It is common to limit the timeframe for a modified job to just 30 days. After that time period, it may be appropriate to establish another transitional work agreement with expanded physical capabilities and lesser medical restriction. Each revised work agreement sets new goals while the worker regains strength, flexibility and endurance. Do not forget to notify the insurance claim department so the adjuster can coordinate any change in benefits.
Implementing an early RTW process has the potential to control the work-related injury costs and reduce the frequency of injuries by being aware of a worker’s tasks. It provides workers the ability to return to work in some capacity when they cannot immediately return to their original positions due to injury or illness.
Paying injured workers their pre-accident rates of pay while on modified work keeps costs down while allowing them to focus on their recovery until they return to their original jobs. WC costs grow as income replacement benefits continue to be paid during the injured worker’s absence.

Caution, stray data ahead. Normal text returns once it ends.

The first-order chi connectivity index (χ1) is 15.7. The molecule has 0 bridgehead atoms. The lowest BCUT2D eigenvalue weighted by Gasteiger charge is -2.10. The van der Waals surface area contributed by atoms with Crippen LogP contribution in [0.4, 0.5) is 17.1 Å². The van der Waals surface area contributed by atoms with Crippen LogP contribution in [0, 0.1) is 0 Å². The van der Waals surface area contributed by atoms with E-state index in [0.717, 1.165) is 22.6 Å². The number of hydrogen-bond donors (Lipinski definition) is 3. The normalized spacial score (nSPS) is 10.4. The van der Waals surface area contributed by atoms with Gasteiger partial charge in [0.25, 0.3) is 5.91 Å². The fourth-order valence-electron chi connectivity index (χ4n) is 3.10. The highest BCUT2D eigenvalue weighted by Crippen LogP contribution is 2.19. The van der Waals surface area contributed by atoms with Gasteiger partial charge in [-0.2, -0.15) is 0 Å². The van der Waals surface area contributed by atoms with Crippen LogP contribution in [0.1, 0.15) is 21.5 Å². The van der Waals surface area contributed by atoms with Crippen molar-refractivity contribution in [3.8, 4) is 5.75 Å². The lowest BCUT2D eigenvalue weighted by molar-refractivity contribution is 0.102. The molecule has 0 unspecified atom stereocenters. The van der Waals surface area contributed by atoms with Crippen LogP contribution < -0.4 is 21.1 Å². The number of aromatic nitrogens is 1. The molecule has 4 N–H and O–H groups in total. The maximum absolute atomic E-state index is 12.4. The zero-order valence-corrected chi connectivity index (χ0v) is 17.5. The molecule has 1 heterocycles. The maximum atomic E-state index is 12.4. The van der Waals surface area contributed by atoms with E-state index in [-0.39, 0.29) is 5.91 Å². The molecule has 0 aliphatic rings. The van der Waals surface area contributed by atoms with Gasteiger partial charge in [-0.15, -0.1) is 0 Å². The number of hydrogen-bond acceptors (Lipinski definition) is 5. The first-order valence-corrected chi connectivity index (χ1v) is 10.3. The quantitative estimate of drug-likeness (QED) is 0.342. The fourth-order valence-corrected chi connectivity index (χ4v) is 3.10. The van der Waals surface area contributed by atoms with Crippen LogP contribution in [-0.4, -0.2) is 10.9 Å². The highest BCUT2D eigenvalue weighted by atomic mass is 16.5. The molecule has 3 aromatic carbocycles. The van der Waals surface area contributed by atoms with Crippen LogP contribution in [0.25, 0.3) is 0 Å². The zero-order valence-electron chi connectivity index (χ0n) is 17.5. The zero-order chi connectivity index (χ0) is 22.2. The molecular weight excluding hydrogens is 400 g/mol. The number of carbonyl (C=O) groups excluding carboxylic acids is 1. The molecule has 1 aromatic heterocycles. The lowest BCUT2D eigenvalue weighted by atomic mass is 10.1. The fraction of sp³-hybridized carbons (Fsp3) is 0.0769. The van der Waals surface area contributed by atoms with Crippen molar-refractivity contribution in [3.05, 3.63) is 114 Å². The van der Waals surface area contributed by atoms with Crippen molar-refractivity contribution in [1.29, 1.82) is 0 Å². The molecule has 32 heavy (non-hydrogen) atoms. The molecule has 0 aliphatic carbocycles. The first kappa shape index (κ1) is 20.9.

An effective RTW process could result in an estimated savings of much as 10 to 40% of WC medical costs and 10 to 25% of wage replacement. Having an effective RTW process in place makes good business sense.
To see how much money your company could save by reporting injuries sooner and returning injured employees to work sooner, please visit www.CNA.com/returntowork. There you will find two cost savings calculators. You can also download various forms, questionnaires and checklists to help start a RTW program or strengthen an existing one.
Michael Ladd is the consulting director of industrial hygiene services for CNA Insurance’s Risk Control Department. He is a certified safety professional, a certified industrial hygienist and an Underwriters Laboratory-recognized risk engineer. He has more than 30 years of experience providing various consulting health-hazard services to a wide range of manufacturing, construction and service industry clients.
This material is for illustrative purposes and should not be construed as legal or other professional advice. All products and services may not be available in all states and may be subject to change without notice. CNA recommends professional counseling for these situations.